FDA Encourages Quality by Design Initiatives - - BioPharm International


FDA Encourages Quality by Design Initiatives

BioPharm International
Volume 21, Issue 3


FDA also wants to reduce manufacturing supplements across the board. Winkle was hopeful at the January WCBP conference that a much anticipated proposal for eliminating many supplements soon would be published in the Federal Register. FDA held a public meeting a year ago to discuss options for revising CMC supplement regulations [see BioPharm International, Regulatory Beat, April 2007]. FDA pointed to the emergence of new tools and approaches for assessing and managing product risks as supporting modified requirements for controlling the postapproval manufacturing process. Such an approach would curb rules that inhibit companies from improving manufacturing processes, while also encouraging the adoption of quality systems. These changes will appear in a new guidance and a proposed new regulation that would eliminate most changes-being-effected (CBE) supplements.

Manufacturers now may file CBE manufacturing supplements to inform FDA of changes involving process, equipment, packaging, and other activities that are unlikely to compromise important safety or efficacy characteristics. The company does not have to wait for agency approval to make these changes, although a CBE-30 requires a 30-day delay before adopting new practices. Even without preapproval requirements, FDA still is obliged legally to examine thousands of CBE supplements every year.

FDA now wants manufacturers to report these low-impact changes in their annual reports to the agency. A supplement would be required only for more significant changes that require agency review and approval before implementation, says Winkle. An example would be a site relocation, which often involves installing new equipment and other alternations in a production process and usually requires field inspection of the new facility.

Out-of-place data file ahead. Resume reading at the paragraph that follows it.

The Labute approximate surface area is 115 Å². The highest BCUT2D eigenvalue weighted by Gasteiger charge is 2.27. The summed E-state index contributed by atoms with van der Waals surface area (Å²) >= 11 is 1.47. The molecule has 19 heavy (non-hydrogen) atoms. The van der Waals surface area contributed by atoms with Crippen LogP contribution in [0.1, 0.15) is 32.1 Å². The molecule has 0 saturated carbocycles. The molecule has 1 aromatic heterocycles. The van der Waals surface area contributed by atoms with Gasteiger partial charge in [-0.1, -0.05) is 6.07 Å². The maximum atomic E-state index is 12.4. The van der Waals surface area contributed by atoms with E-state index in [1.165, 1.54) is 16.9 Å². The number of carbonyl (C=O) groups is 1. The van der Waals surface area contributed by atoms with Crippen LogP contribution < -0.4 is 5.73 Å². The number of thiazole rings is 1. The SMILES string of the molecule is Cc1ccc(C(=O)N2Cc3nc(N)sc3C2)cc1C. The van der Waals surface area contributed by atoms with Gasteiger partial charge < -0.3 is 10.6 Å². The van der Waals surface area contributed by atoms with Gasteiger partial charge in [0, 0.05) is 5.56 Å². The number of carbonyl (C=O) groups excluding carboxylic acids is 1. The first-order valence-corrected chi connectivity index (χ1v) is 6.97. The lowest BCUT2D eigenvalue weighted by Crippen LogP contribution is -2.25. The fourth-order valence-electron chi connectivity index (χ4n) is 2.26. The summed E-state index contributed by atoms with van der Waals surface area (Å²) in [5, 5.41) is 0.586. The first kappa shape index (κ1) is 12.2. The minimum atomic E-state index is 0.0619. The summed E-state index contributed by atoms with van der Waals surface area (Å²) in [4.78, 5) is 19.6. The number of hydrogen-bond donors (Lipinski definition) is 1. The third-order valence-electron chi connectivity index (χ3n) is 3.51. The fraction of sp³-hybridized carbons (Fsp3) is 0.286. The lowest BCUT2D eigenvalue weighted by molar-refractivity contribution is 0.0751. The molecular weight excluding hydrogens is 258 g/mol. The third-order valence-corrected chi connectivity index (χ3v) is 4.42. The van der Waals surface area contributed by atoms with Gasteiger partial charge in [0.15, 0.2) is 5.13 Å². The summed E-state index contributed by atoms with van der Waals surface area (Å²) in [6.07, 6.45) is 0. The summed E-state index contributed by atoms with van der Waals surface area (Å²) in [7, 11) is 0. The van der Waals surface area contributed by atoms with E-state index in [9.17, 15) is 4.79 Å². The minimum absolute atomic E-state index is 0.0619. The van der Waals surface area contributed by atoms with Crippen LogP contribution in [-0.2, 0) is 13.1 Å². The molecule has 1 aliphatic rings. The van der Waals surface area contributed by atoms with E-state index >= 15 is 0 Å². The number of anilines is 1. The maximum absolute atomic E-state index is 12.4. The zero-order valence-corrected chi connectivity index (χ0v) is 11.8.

Filing more change information in annual reports would expand the role of FDA's field force. Plant inspectors would shoulder responsibility for examining changes described in annual report listings, as well as the manufacturer's annual product review, which is kept at the manufacturing site. The process would be more efficient, manufacturing executives say, if FDA provided more synergy between the annual report filed with the agency and the company's internal review.

While eliminating most CBE supplements appears logical, the specifics raise many questions. One challenge for FDA, says Winkle, is to apply these new policies to legacy products that have no QbD data in original applications. While some manufacturers may want to compile QbD information for established therapies, others will not want to invest resources in such an undertaking. But it may be difficult for FDA to offer regulatory relief only to those manufacturers that adopt modern manufacturing practices.

In addition, any regulatory change that even remotely appears to compromise drug safety is sure to raise a red flag. In the current political climate, critics of the industry and FDA could regard modified reporting rules for manufacturers as allowing production system alterations without appropriate oversight of safety impacts. A recent FDA proposal to clarify when manufacturers can file CBE supplements for labeling changes involving new safety information ran into a buzz-saw on Capitol Hill. Congressional leaders objected that the new proposed rule would give pharmaceutical companies a rationale for hiding drug safety information and would protect marketers of unsafe products from legal action. While the objective of reducing supplements aims to help FDA deal with its expanding workload and to encourage manufacturer adoption of modern manufacturing practices, even benign actions face intense scrutiny these days.

Jill Wechsler is BioPharm International's Washington editor, Chevy Chase, MD, 301.656.4634,

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